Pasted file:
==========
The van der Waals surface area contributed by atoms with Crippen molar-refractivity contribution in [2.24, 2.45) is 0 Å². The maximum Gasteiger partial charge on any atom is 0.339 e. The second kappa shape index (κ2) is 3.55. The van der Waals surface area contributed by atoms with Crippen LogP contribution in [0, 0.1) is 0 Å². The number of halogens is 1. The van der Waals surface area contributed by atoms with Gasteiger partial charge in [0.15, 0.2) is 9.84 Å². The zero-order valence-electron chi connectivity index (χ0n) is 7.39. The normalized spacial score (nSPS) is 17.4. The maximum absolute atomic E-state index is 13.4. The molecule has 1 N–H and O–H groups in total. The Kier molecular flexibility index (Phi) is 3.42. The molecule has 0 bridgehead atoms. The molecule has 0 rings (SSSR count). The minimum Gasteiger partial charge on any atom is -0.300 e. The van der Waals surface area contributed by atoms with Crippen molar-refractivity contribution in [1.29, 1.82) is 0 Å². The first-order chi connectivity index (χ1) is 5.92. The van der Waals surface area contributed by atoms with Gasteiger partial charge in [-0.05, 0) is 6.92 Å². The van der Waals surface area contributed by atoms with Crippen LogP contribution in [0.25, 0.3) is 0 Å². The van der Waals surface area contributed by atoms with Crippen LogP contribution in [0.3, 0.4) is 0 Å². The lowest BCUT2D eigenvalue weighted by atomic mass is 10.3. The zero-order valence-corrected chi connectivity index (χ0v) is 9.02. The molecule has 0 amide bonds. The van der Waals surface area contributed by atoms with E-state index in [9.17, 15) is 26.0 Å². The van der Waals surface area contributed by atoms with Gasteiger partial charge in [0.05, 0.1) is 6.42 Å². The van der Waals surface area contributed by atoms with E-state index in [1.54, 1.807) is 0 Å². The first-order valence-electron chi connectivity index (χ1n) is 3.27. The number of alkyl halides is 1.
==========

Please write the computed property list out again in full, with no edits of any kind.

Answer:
The van der Waals surface area contributed by atoms with Crippen molar-refractivity contribution in [2.24, 2.45) is 0 Å². The maximum Gasteiger partial charge on any atom is 0.339 e. The second kappa shape index (κ2) is 3.55. The van der Waals surface area contributed by atoms with Crippen LogP contribution in [0, 0.1) is 0 Å². The number of halogens is 1. The van der Waals surface area contributed by atoms with Gasteiger partial charge in [0.15, 0.2) is 9.84 Å². The zero-order valence-electron chi connectivity index (χ0n) is 7.39. The normalized spacial score (nSPS) is 17.4. The maximum absolute atomic E-state index is 13.4. The molecule has 1 N–H and O–H groups in total. The Kier molecular flexibility index (Phi) is 3.42. The molecule has 0 bridgehead atoms. The molecule has 0 rings (SSSR count). The minimum Gasteiger partial charge on any atom is -0.300 e. The van der Waals surface area contributed by atoms with Crippen molar-refractivity contribution in [1.29, 1.82) is 0 Å². The first-order chi connectivity index (χ1) is 5.92. The van der Waals surface area contributed by atoms with Gasteiger partial charge in [-0.05, 0) is 6.92 Å². The van der Waals surface area contributed by atoms with Crippen LogP contribution in [0.25, 0.3) is 0 Å². The van der Waals surface area contributed by atoms with Crippen LogP contribution in [0.3, 0.4) is 0 Å². The lowest BCUT2D eigenvalue weighted by atomic mass is 10.3. The zero-order valence-corrected chi connectivity index (χ0v) is 9.02. The molecule has 0 amide bonds. The van der Waals surface area contributed by atoms with E-state index in [9.17, 15) is 26.0 Å². The van der Waals surface area contributed by atoms with Gasteiger partial charge in [0.05, 0.1) is 6.42 Å². The van der Waals surface area contributed by atoms with E-state index in [1.54, 1.807) is 0 Å². The first-order valence-electron chi connectivity index (χ1n) is 3.27. The number of alkyl halides is 1.